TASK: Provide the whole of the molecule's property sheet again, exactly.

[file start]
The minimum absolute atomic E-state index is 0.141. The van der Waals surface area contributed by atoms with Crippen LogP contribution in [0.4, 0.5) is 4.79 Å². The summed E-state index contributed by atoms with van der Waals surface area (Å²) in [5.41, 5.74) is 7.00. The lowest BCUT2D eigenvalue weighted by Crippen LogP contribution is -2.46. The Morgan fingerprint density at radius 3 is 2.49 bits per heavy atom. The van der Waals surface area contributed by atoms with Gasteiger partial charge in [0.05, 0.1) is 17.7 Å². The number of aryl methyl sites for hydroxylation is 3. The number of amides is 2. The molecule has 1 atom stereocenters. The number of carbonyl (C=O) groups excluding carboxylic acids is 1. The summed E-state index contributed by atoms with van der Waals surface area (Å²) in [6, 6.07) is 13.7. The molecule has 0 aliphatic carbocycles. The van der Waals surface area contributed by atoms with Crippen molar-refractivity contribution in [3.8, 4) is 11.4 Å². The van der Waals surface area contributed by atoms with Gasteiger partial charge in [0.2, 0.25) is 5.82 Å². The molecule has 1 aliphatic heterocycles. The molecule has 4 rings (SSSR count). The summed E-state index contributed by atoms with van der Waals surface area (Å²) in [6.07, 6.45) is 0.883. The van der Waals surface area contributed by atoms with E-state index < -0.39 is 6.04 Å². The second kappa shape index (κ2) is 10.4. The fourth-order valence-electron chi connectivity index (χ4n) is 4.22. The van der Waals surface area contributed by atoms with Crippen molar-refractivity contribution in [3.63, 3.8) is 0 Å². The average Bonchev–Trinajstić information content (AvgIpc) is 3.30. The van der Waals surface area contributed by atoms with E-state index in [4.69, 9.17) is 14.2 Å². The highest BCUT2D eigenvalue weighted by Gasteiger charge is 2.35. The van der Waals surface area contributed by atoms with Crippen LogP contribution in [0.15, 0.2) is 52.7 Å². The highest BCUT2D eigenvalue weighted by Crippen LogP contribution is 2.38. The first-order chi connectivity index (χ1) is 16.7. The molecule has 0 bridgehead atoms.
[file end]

The minimum absolute atomic E-state index is 0.141. The van der Waals surface area contributed by atoms with Crippen LogP contribution in [0.4, 0.5) is 4.79 Å². The summed E-state index contributed by atoms with van der Waals surface area (Å²) in [5.41, 5.74) is 7.00. The lowest BCUT2D eigenvalue weighted by Crippen LogP contribution is -2.46. The Morgan fingerprint density at radius 3 is 2.49 bits per heavy atom. The van der Waals surface area contributed by atoms with Gasteiger partial charge in [0.05, 0.1) is 17.7 Å². The number of aryl methyl sites for hydroxylation is 3. The number of amides is 2. The molecule has 1 atom stereocenters. The number of carbonyl (C=O) groups excluding carboxylic acids is 1. The summed E-state index contributed by atoms with van der Waals surface area (Å²) in [6, 6.07) is 13.7. The molecule has 0 aliphatic carbocycles. The van der Waals surface area contributed by atoms with Crippen molar-refractivity contribution in [3.8, 4) is 11.4 Å². The van der Waals surface area contributed by atoms with Gasteiger partial charge in [0.2, 0.25) is 5.82 Å². The molecule has 1 aliphatic heterocycles. The molecule has 4 rings (SSSR count). The summed E-state index contributed by atoms with van der Waals surface area (Å²) in [6.07, 6.45) is 0.883. The van der Waals surface area contributed by atoms with E-state index < -0.39 is 6.04 Å². The second kappa shape index (κ2) is 10.4. The fourth-order valence-electron chi connectivity index (χ4n) is 4.22. The van der Waals surface area contributed by atoms with Crippen molar-refractivity contribution in [3.63, 3.8) is 0 Å². The average Bonchev–Trinajstić information content (AvgIpc) is 3.30. The van der Waals surface area contributed by atoms with E-state index in [4.69, 9.17) is 14.2 Å². The highest BCUT2D eigenvalue weighted by Gasteiger charge is 2.35. The van der Waals surface area contributed by atoms with Crippen LogP contribution in [0.15, 0.2) is 52.7 Å². The highest BCUT2D eigenvalue weighted by Crippen LogP contribution is 2.38. The first-order chi connectivity index (χ1) is 16.7. The molecule has 0 bridgehead atoms.